Machine learning: Implications for translator education

Gary Massey 1  and Maureen Ehrensberger-Dow 2
  • 1 ZHAW Zurich University of Applied Sciences, Theaterstraße 15c, 8401 Winterthur, Switzerland
  • 2 ZHAW Zurich University of Applied Sciences, Theaterstraße 15c, 8401 Winterthur, Switzerland
Gary Massey
  • Corresponding author
  • ZHAW Zurich University of Applied Sciences, IUED Institute of Translation and Interpreting, Theaterstraße 15c, 8401 Winterthur, Switzerland
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and Maureen Ehrensberger-Dow
  • ZHAW Zurich University of Applied Sciences, UED Institute of Translation and Interpreting, Theaterstraße 15c, 8401 Winterthur, Switzerland
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Abstract

Machines are learning fast, and human translators must keep pace by learning with, from and about them. Deep learning (DL) and neural machine translation (NMT) are set to change the reality of translation and the distributions of tasks. Although theoretical and practical courses on computer-aided and/or machine translation abound, less attention has been paid to DL and NMT in most translation programmes. The challenge for translation education is to give students the knowledge and toolkits to learn when and how to embrace the new technologies, and to exploit how and when the added value of human intuition, creativity and ethics can and should be deployed.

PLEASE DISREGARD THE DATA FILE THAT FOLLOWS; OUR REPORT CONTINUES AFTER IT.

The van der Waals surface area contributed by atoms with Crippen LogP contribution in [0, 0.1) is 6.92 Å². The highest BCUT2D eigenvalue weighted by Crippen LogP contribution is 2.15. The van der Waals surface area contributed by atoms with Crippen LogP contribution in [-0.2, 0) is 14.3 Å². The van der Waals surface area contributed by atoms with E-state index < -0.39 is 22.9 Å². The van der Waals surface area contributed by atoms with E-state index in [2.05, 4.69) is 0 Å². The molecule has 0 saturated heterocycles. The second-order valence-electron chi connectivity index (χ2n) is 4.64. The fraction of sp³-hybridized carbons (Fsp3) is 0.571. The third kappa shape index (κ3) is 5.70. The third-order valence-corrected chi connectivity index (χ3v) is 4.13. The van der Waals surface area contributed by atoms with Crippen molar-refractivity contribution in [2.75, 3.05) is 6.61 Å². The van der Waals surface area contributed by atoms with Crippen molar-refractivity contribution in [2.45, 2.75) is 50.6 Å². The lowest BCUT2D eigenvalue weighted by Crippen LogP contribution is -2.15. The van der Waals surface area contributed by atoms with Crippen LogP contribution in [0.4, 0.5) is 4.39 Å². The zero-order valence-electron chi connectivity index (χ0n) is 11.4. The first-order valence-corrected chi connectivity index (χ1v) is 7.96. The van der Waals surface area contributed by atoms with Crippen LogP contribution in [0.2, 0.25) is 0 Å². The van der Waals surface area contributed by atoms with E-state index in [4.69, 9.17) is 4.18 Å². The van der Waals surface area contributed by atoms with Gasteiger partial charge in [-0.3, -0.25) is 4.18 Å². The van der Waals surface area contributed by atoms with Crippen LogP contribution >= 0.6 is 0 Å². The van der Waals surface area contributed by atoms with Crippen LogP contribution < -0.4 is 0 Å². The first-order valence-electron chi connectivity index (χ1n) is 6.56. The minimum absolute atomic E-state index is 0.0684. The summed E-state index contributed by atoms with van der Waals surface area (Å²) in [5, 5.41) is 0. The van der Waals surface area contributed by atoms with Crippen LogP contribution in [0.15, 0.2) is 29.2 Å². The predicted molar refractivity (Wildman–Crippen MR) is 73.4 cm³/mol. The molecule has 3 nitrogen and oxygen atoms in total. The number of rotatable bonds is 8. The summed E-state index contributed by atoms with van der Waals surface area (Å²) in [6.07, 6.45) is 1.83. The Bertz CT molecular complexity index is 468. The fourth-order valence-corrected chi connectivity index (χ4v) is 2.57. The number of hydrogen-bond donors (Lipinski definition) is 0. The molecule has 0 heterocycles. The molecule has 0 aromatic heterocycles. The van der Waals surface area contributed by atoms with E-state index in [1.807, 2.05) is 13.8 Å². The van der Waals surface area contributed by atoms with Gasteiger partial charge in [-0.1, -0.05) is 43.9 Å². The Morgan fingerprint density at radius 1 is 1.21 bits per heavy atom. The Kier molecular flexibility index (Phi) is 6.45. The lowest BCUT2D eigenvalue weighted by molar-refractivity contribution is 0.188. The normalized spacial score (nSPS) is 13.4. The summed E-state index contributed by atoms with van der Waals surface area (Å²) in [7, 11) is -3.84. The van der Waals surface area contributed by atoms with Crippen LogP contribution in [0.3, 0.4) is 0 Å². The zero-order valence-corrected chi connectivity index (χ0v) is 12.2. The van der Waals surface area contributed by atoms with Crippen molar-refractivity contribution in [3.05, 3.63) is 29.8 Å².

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Since its founding in 1956, Lebende Sprachen [Living Languages] has been the leading German journal for foreign languages in research and practice. It contains articles and reviews on language in general and also covers topics on specific languages and cultures, living languages and the life of language.

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